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7.14  A pipeline processor uses the delayed branch technique. You are asked to recommend one of the two possibilities for the design of this processor. In the first possibility, the processor has a four stage pipeline and one delay slot, and in second possibility, it has six stage pipeline with two delay slot. compare the performance of these two alternatives, taking only the branch penalty into account. Assume that 20 percent instruction are branch instruction and that an optimizing compiler has an 80 percent success rate in filling the single delay slot. For the second alternative, the compiler is able to fill the second slot 25 percent of the time.
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T4-> CPI for 4 stage pipeline, T6-> CPI for 6 stage pipeline

T4 = 0.8*1 + 0.2*(0.8*1 + 0.2*2) = 1.04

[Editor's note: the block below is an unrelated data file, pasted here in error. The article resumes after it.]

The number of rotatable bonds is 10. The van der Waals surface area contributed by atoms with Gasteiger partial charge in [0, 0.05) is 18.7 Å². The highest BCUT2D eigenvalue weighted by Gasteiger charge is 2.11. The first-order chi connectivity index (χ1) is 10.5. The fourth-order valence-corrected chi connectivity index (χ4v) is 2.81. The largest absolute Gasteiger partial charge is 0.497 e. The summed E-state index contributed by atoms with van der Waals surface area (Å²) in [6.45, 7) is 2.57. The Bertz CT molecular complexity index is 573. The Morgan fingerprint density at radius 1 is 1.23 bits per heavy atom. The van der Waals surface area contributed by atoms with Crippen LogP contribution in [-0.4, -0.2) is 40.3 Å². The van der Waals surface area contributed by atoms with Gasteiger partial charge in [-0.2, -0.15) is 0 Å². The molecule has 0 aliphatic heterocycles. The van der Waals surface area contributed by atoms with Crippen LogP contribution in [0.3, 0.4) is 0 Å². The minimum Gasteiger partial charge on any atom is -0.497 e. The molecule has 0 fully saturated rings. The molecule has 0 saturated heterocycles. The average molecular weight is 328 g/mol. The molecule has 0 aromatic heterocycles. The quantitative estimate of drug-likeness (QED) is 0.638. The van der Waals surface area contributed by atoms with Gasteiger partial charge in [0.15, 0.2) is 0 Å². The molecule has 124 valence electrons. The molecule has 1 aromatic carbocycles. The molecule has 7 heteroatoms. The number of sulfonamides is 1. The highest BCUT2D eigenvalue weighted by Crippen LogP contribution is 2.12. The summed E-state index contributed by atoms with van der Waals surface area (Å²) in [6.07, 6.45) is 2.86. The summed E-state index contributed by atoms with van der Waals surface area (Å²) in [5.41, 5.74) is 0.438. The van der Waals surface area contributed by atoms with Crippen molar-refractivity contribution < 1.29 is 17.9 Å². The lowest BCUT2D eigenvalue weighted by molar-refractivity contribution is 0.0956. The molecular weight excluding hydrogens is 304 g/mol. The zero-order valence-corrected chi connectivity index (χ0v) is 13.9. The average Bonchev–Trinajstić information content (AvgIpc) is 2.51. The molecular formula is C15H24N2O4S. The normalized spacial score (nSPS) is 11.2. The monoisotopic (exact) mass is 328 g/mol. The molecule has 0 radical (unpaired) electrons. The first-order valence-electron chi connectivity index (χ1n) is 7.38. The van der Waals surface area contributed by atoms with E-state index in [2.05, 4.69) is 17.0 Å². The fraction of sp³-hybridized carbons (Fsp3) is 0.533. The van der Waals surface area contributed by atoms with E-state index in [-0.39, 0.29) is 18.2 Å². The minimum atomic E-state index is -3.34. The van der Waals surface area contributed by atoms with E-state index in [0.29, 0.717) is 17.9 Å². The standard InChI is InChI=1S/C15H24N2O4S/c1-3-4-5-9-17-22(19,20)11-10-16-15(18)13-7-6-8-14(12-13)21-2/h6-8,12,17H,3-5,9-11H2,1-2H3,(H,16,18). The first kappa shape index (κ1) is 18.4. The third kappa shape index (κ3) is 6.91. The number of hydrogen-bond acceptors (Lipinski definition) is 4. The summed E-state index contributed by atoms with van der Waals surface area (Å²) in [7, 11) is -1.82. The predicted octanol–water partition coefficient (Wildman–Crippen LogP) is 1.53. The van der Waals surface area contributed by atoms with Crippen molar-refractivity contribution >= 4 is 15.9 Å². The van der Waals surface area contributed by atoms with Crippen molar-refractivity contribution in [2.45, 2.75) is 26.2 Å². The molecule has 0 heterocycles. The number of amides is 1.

T6 = 0.8*1 + 0.2*(0.8*(0.75*2 + 0.25*1) + 0.2*3) = 1.2

clearly machine with 4 stage pipeline with 1 delay slot is faster than macine with 6 stage pipeline and 2 delay slot.

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What logic you are applying for stalls? i mean branch penalties.
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Throughput of 4 stage will be 4/1.04= 3.85 and that of 6 stage will be 6/1.2= 5 so 6 stage will be better ?
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@Tesla,

$performance ∝ \frac{1}{CPI}$
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we assume that number of instruction are infinite so can we say system with less delay slot will always give better performance irrespective of stages in pipeline ?  @joshi_nitish

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with all the other constraints remaining constant(optimizing compiler efficiency, percentage of branch instrctns etc etc), the system with less delay slot will give less CPI and hence more performance irrespective of no. of stages.
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For four stage pipeline,  Seff = 1 + 0.2 (0.8*1 + 0.2 * 2) = 1.24

For six stage pipeline,  Seff = 1 + (0.2) (0.8 * 2 + 0.8 * 0.25 * 1) = 1.36

Four stage pipeline is faster than Six stage pipeline.

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